It's more of a treatise than an actual book, and it is an incredibly quick read. It can be taken as a more modern view of On Bullshit, and owes a lot to the previous book (as it says) but it easily stands on its own as well. If you're looking for an interesting psychological study of manipulation, here it is. If you're looking for something a lot deeper and involved? Well, you'll have to look elsewhere.
I never knew that sled dogs had so many existential concerns!
This graphic novel was delightful. Cleverly written, beautifully illustrated, and well...I never knew that sled dogs had so many existential concerns!
This graphic novel was delightful. Cleverly written, beautifully illustrated, and well... just damn fun. I enjoyed the pack dynamics and the groan worthy punch lines. Reading the book in the library I did end up laughing out loud.
Quite fun, quite entertaining, and a very quick read. Four stars....more
A rabbi's cat eats a parrot and gains the ability to speak in 1930's Algiers. Thus begins arguments on theology, philosophy, and simple social proprieA rabbi's cat eats a parrot and gains the ability to speak in 1930's Algiers. Thus begins arguments on theology, philosophy, and simple social propriety.
The artwork for this is beautiful, especially the scenes of Paris in the rain. The writing is hilarious, and perfectly capture's what I'd imagine a cat's perspective to be... All in all, a great set of comics, none standing out hugely from the others instead all being a uniform level of greatness. No complaints here. ...more
Danger slater was so kind as to provide a copy of this book for download on Valentine's Day. I must say, this was far better than the traditional romaDanger slater was so kind as to provide a copy of this book for download on Valentine's Day. I must say, this was far better than the traditional romantic fare that one would get on such a holiday. Much better indeed.
Love Me is... well, difficult to describe. Either Danger Slater has produced a masterpiece of satire and glory, or something more akin to Chuck Palahniuk post-Haunted fare. Which I reckon some people would call a masterpiece anyway, so that may make my point moot. Well, I wavered between believing both sides of that coin so three stars it is for the time being.
For all of Love Me's faults, which mainly rested in the fact that I felt sometimes the commentary was a bit too drawn out, I still enjoyed the book. It had me laughing, it had me chuckling, it had me marveling at the archaic words that Danger Slater pulled out of the insipid Moon. It had me rolling my eyes several times, and feeling physically ill at some of the descriptions.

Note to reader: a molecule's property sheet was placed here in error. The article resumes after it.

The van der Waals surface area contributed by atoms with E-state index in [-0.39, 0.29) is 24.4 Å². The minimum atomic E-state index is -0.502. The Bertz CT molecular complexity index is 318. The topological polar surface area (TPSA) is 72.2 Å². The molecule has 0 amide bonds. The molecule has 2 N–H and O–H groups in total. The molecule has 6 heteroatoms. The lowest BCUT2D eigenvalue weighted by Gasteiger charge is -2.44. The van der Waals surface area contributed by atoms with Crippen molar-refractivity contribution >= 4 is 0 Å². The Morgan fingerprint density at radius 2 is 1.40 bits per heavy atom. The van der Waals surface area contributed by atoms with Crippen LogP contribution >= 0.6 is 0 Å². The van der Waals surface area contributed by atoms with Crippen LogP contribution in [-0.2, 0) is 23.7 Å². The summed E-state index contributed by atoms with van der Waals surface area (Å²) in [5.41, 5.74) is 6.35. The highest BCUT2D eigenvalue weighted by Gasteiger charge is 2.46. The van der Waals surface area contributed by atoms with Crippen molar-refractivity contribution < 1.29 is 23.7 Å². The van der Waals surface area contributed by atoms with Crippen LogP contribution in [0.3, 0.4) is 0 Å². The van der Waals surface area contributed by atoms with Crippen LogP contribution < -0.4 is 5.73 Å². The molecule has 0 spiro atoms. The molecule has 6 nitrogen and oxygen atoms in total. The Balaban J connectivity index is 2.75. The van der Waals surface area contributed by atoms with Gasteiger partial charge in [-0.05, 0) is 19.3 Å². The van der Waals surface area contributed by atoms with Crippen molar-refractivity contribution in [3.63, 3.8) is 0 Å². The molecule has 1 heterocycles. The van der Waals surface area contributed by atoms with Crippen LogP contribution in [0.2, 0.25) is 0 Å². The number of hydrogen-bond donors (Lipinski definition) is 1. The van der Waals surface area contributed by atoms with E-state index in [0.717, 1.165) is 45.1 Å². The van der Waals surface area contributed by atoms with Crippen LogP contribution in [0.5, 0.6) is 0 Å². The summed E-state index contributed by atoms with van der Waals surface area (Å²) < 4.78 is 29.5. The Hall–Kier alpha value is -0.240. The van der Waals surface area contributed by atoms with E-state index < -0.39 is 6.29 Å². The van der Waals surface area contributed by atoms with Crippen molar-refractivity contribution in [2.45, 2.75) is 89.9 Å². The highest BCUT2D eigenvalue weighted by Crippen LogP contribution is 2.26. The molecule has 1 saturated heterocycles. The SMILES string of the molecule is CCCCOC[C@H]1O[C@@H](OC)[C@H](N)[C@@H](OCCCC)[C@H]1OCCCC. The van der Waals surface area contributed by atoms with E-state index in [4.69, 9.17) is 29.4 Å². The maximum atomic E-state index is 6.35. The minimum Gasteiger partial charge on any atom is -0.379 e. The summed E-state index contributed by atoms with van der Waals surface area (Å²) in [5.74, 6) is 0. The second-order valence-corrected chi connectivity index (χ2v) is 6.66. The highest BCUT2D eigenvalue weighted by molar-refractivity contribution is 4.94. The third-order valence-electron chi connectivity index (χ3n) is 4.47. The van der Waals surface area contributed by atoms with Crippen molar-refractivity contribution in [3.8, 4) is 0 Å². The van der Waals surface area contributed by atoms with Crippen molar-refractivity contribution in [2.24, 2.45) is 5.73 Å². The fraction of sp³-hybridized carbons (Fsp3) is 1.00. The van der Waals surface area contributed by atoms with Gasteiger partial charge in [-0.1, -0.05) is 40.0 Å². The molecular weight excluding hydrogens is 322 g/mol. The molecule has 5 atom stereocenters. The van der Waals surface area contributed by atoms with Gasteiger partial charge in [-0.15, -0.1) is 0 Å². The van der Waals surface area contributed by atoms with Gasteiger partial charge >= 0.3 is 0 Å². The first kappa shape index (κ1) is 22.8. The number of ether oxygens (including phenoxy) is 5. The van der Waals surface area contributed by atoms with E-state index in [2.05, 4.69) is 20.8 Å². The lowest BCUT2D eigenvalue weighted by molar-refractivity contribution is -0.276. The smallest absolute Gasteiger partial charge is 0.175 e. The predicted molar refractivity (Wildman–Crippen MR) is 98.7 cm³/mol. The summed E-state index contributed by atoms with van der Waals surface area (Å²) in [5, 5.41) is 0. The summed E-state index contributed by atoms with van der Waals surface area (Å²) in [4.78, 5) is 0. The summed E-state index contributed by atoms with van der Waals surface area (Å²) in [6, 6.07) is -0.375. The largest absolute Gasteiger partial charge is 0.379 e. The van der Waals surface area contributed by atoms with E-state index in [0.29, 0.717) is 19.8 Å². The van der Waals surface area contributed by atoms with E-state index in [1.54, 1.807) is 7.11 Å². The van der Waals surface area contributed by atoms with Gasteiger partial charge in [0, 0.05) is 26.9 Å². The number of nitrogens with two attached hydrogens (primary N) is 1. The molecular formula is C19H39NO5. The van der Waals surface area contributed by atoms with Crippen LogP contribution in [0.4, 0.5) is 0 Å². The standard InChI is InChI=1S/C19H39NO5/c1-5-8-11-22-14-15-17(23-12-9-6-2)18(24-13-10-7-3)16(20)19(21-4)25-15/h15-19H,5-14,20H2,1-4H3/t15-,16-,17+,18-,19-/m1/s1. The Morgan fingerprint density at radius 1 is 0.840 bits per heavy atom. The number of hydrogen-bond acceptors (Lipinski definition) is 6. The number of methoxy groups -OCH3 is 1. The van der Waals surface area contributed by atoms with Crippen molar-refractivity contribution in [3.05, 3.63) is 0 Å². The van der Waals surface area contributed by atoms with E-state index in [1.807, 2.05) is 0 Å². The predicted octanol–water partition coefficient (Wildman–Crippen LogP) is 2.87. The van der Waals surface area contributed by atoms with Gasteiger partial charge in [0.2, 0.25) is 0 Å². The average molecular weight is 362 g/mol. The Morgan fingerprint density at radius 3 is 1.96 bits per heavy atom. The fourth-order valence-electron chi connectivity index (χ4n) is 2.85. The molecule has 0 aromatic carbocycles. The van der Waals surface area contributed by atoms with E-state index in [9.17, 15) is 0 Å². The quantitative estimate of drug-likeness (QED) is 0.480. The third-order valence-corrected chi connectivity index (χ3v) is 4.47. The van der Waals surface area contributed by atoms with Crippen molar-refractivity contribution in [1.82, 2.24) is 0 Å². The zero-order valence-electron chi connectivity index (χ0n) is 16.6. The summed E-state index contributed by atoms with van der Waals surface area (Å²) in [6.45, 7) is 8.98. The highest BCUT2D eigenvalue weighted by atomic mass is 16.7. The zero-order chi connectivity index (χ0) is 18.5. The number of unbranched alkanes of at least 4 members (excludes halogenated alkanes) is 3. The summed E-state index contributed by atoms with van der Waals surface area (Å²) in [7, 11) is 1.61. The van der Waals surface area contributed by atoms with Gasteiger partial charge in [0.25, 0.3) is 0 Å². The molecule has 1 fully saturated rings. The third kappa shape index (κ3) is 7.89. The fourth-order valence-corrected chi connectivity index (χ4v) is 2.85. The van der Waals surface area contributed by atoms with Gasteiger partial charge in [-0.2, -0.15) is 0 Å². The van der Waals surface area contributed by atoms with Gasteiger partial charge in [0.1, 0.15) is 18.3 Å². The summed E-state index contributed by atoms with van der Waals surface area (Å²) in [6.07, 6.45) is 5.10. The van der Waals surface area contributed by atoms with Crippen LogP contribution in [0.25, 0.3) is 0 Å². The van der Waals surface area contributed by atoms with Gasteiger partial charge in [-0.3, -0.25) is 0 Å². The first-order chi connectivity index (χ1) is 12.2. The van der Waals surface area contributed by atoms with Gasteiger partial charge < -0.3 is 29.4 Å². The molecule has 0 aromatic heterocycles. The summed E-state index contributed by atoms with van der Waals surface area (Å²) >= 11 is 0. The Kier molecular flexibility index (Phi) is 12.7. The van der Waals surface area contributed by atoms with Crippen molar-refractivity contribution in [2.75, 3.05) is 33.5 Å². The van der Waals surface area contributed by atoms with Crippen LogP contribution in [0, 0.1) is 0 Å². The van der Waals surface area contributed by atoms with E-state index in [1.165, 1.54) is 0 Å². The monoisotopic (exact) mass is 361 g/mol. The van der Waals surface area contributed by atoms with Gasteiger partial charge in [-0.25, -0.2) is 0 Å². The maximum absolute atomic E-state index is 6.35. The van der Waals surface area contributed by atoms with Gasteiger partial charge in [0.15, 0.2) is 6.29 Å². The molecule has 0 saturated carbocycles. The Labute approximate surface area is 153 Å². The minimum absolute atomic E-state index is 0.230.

Now, even though the book isn't sold bound in the skin of the Caspian Tiger, I still think it's worth a read when you want something funny. Just... be prepared for a sick, twisted, and sometimes a bit overzealous ride.
You'll know in the first ten pages if you're up for it or not. ;)...more
I won this book from a giveaway a while ago, and finally got around to reading it. This collection of short-stories was very well written, and quite cI won this book from a giveaway a while ago, and finally got around to reading it. This collection of short-stories was very well written, and quite compelling. As the title implies, the book revolved around issues of the Jewish religion, history, and identity.
Not being Jewish myself, I was unfamiliar with some of the traditions that the book discussed. Nevertheless, some of the stories were rather universal and did speak to me. In particular, I enjoyed the story about the Author, the title story, and the story about the camp.
The stories were very well written, and I was torn between giving it three and four stars, but ultimately decided upon three as the book didn't quite strike me as amazing. I did enjoy it, it just wasn't precisely to my own taste. Others, I know, would quite love it....more
I won this book through the GoodReads First-Reads giveaway.
I wasn't entirely sure what I expected to get from this book. The title, of course, intriguI won this book through the GoodReads First-Reads giveaway.